Steroid injections are commonly known as a corticosteroid. They are anti-inflammatory medicines. These injections are used to treat a broad range of conditions, including arthritis. Steroid injections can not treat the underlying cause of your condition. But they treat the symptoms. These injections help reduce joint inflammation and preserve joint structure and function. Although steroid shots are effective, they also cause severe side effects. In this article, we will discuss the conditions corticosteroids treat and the associated risks and side effects.
What Conditions Do Steroid Injections Treat?
Healthcare professionals use corticosteroids to treat various conditions. These conditions include:
How Are Steroid Injections Given?
Steroid medications are available in various forms. They are given systemically to the patient. Specialists will decide whether it is injected throughout the body or locally to the precise point where a problem exists.
Corticosteroids are given through a muscle, vein, or mouth. In some cases, they can be directly injected into joints, bursae, or around tendons or other soft tissue areas.
Steroid shots are injected with a syringe and a small needle into the targeted area. A doctor provides local anesthesia to the patient. A person may feel chronic pain depending on the location of the injection.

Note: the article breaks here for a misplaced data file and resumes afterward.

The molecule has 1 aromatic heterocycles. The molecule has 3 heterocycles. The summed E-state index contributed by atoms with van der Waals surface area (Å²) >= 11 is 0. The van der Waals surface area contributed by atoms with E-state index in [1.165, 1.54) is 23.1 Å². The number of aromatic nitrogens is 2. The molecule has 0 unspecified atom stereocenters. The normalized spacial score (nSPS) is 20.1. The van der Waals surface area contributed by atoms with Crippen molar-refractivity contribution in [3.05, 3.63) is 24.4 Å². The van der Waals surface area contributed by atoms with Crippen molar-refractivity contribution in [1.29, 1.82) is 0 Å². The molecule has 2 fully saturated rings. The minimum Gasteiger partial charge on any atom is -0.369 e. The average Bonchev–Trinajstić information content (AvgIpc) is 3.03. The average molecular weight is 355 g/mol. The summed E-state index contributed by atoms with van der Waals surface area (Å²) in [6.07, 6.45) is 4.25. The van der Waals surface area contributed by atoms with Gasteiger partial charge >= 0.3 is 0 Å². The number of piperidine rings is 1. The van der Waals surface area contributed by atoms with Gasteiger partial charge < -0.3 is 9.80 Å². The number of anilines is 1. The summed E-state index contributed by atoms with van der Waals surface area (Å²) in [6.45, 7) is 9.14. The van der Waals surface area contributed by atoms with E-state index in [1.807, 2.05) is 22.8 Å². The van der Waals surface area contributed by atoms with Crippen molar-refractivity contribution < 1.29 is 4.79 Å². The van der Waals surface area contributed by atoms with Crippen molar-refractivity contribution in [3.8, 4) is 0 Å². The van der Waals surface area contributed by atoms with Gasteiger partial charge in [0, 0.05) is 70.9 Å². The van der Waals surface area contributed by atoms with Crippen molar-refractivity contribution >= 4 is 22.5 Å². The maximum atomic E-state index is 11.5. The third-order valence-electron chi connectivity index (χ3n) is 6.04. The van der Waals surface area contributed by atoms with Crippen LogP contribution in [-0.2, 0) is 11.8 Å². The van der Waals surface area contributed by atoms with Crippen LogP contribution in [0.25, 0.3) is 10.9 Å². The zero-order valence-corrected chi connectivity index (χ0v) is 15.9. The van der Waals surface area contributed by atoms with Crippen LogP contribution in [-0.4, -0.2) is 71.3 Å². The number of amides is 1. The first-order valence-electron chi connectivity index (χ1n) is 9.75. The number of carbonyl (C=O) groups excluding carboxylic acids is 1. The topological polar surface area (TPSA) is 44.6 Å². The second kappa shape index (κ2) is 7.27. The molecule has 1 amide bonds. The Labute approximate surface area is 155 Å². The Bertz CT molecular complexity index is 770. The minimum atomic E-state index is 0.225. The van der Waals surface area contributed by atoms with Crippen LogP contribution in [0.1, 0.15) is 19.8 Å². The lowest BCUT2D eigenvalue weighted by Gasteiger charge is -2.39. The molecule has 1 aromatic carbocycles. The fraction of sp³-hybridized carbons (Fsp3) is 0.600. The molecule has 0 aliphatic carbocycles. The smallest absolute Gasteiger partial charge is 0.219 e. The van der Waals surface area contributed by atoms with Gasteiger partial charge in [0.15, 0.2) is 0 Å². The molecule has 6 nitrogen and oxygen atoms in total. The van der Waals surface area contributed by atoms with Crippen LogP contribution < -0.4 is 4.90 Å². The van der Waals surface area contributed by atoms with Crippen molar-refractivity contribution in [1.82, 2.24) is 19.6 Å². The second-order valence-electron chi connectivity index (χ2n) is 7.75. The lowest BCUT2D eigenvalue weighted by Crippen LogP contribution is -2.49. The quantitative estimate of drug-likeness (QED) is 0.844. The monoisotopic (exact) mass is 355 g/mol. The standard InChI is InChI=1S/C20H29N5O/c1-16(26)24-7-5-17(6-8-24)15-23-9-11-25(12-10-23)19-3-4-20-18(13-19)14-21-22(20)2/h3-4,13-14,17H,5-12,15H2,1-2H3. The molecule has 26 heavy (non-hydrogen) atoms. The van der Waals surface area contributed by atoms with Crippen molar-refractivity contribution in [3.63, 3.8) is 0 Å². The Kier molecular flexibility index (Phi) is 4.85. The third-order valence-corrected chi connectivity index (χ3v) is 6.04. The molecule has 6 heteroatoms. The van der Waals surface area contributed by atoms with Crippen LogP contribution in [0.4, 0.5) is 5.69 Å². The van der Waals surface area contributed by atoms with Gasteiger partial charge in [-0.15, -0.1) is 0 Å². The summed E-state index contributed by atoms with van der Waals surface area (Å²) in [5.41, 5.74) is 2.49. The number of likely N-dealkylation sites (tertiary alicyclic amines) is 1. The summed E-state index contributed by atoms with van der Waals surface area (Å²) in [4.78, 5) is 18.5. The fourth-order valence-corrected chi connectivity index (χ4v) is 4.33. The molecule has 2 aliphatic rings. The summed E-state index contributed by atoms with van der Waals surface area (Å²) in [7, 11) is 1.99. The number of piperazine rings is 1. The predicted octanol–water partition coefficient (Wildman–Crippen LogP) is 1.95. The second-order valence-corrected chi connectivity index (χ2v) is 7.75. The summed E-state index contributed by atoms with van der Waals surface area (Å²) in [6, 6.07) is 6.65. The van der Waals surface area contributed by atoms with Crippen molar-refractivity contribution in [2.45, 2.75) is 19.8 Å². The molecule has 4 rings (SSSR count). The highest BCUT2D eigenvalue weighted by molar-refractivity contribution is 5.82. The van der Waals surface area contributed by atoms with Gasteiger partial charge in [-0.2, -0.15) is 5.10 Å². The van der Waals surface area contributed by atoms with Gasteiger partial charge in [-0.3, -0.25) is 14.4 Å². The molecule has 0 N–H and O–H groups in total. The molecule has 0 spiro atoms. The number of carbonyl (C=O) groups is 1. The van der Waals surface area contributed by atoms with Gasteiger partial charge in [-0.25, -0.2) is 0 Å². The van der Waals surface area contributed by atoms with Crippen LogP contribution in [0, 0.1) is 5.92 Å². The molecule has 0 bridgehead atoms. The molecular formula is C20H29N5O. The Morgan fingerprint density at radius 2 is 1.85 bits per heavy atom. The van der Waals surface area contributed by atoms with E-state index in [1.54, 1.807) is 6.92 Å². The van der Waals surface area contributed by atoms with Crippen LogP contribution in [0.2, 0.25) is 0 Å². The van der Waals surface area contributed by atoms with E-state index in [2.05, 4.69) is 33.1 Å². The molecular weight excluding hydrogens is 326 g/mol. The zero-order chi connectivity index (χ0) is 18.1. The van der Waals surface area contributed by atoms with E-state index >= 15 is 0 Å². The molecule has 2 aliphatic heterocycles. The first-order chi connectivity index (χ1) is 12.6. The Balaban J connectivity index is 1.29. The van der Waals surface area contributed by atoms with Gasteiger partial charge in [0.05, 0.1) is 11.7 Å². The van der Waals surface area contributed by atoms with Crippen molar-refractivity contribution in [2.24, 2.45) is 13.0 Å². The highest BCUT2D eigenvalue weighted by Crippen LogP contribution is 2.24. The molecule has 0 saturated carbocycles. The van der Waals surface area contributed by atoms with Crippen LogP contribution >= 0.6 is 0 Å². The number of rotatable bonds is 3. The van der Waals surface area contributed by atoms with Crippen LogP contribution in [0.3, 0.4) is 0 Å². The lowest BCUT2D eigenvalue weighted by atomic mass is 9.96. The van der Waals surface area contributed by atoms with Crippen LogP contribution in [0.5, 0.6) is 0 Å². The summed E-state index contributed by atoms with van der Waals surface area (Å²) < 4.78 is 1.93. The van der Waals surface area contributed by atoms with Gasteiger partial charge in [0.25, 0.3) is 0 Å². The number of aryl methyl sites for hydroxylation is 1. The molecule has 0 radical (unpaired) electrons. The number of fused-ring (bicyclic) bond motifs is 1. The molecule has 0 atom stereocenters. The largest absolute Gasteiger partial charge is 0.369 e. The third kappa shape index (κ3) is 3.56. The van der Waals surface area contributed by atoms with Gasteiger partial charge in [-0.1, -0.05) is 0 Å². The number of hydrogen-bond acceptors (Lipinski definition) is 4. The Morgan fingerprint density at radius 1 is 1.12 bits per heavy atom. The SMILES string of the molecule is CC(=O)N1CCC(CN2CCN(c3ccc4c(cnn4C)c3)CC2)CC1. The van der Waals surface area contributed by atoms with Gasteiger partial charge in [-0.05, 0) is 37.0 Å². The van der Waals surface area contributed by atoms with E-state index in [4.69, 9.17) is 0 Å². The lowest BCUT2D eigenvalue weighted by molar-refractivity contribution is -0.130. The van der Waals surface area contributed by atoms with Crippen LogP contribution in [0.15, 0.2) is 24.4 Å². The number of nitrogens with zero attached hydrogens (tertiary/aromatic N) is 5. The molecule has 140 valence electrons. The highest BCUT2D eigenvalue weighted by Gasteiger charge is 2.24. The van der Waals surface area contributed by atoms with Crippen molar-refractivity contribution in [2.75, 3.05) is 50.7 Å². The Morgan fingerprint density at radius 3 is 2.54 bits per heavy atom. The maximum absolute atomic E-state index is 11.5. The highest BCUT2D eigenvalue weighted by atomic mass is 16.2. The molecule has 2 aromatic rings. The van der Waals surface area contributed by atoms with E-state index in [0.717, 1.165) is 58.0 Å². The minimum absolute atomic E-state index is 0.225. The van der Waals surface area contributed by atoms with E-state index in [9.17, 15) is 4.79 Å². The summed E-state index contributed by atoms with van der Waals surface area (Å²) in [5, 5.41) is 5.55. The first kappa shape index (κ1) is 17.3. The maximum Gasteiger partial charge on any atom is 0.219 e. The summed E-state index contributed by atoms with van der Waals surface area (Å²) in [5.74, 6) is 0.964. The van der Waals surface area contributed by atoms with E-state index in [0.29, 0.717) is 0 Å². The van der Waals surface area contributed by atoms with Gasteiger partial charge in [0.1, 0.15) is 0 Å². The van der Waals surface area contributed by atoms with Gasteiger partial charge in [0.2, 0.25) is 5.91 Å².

How long do steroids take to work?
Corticosteroids take a few days or sometimes hours to start working. But its effect usually disappears after a few months. It can last longer if used with other medications and treatment options.
When should steroid injections not be used?
Doctors do not recommend corticosteroids if a person has an infection anywhere in the body. Moreover, a doctor gets the patient’s joint fluid for testing before the joint is injected. If it is already damaged, steroid injections are not likely to provide any relief.
If a person has a bleeding problem or takes anticoagulants, the steroid shots may cause bleeding at the injection site. For such patients, injections are given with great precaution.
Frequent and repeated use of steroids can increase the risk of weakening tissues in the treated area. Studies suggest that they should not be given more than three or four times a year.
People should also avoid having steroid injections if they have diabetes, high blood pressure, epilepsy, liver, kidneys, or heart problems.
What Are the Benefits of Steroid Injections?
Local injections are generally less likely to cause severe side effects than other kinds of steroid medications. They reduce joint inflammation and help preserve function. Steroid shots may help avoid the need for oral steroids as they could have more significant side effects.
What are the Potential side effects of steroid injections?
Steroid injections are one of the most effective ways to decrease pain and improve function. But excessive and frequent injections into the same site can cause the bone, ligaments, and tendons to weaken. Some other side effects of corticosteroids include:
- Prolonged pain around the injection site.
- Increase appetite
- Allergic reactions
- High blood pressure
- Bruising around the injection site
- Local bleeding.
- Facial flushing
- Rupture of a tendon
- High blood sugar
- Tendon rupture
- Skin discoloration
Corticosteroid can be an essential part of a treatment plan for many autoimmune and joint diseases. Depending on the condition under treatment, several other medications can also be prescribed by the doctor.
After getting a steroid injection, consult with your doctor immediately if you experience a severe headache or develop an infection at the injection site.